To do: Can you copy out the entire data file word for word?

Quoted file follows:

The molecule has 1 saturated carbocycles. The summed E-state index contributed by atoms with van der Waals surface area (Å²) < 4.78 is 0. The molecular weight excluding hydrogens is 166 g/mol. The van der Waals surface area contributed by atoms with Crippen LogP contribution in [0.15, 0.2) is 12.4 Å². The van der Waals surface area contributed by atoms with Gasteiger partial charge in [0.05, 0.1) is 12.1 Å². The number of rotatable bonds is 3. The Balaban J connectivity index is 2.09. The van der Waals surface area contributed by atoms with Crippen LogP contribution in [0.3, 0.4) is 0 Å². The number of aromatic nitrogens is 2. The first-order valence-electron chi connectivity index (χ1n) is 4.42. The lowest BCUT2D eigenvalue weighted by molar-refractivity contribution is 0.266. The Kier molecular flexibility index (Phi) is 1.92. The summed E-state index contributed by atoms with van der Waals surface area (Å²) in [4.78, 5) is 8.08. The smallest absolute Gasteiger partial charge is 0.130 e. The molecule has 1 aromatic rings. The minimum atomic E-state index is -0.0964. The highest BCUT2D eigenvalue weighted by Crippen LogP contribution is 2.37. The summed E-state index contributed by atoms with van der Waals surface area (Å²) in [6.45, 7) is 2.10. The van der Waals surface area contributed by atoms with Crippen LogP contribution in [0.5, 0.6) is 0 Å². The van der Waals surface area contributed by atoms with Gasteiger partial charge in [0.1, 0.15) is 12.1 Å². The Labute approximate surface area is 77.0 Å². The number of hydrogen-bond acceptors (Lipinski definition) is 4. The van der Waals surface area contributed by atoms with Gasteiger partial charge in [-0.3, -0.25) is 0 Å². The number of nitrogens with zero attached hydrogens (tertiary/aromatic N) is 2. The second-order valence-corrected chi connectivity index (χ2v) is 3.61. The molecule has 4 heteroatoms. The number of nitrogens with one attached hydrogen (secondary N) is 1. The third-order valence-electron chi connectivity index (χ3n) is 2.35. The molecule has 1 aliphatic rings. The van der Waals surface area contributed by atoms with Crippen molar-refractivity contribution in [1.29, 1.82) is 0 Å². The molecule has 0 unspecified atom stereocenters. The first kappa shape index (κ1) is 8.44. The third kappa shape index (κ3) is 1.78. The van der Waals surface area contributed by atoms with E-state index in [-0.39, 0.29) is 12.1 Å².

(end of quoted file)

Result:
The molecule has 1 saturated carbocycles. The summed E-state index contributed by atoms with van der Waals surface area (Å²) < 4.78 is 0. The molecular weight excluding hydrogens is 166 g/mol. The van der Waals surface area contributed by atoms with Crippen LogP contribution in [0.15, 0.2) is 12.4 Å². The van der Waals surface area contributed by atoms with Gasteiger partial charge in [0.05, 0.1) is 12.1 Å². The number of rotatable bonds is 3. The Balaban J connectivity index is 2.09. The van der Waals surface area contributed by atoms with Crippen LogP contribution in [0.3, 0.4) is 0 Å². The number of aromatic nitrogens is 2. The first-order valence-electron chi connectivity index (χ1n) is 4.42. The lowest BCUT2D eigenvalue weighted by molar-refractivity contribution is 0.266. The Kier molecular flexibility index (Phi) is 1.92. The summed E-state index contributed by atoms with van der Waals surface area (Å²) in [4.78, 5) is 8.08. The smallest absolute Gasteiger partial charge is 0.130 e. The molecule has 1 aromatic rings. The minimum atomic E-state index is -0.0964. The highest BCUT2D eigenvalue weighted by Crippen LogP contribution is 2.37. The summed E-state index contributed by atoms with van der Waals surface area (Å²) in [6.45, 7) is 2.10. The van der Waals surface area contributed by atoms with Crippen LogP contribution in [0.5, 0.6) is 0 Å². The van der Waals surface area contributed by atoms with Gasteiger partial charge in [0.1, 0.15) is 12.1 Å². The Labute approximate surface area is 77.0 Å². The number of hydrogen-bond acceptors (Lipinski definition) is 4. The van der Waals surface area contributed by atoms with Gasteiger partial charge in [-0.3, -0.25) is 0 Å². The number of nitrogens with zero attached hydrogens (tertiary/aromatic N) is 2. The second-order valence-corrected chi connectivity index (χ2v) is 3.61. The molecule has 4 heteroatoms. The number of nitrogens with one attached hydrogen (secondary N) is 1. The third-order valence-electron chi connectivity index (χ3n) is 2.35. The molecule has 1 aliphatic rings. The van der Waals surface area contributed by atoms with Crippen molar-refractivity contribution in [1.29, 1.82) is 0 Å². The molecule has 0 unspecified atom stereocenters. The first kappa shape index (κ1) is 8.44. The third kappa shape index (κ3) is 1.78. The van der Waals surface area contributed by atoms with E-state index in [-0.39, 0.29) is 12.1 Å².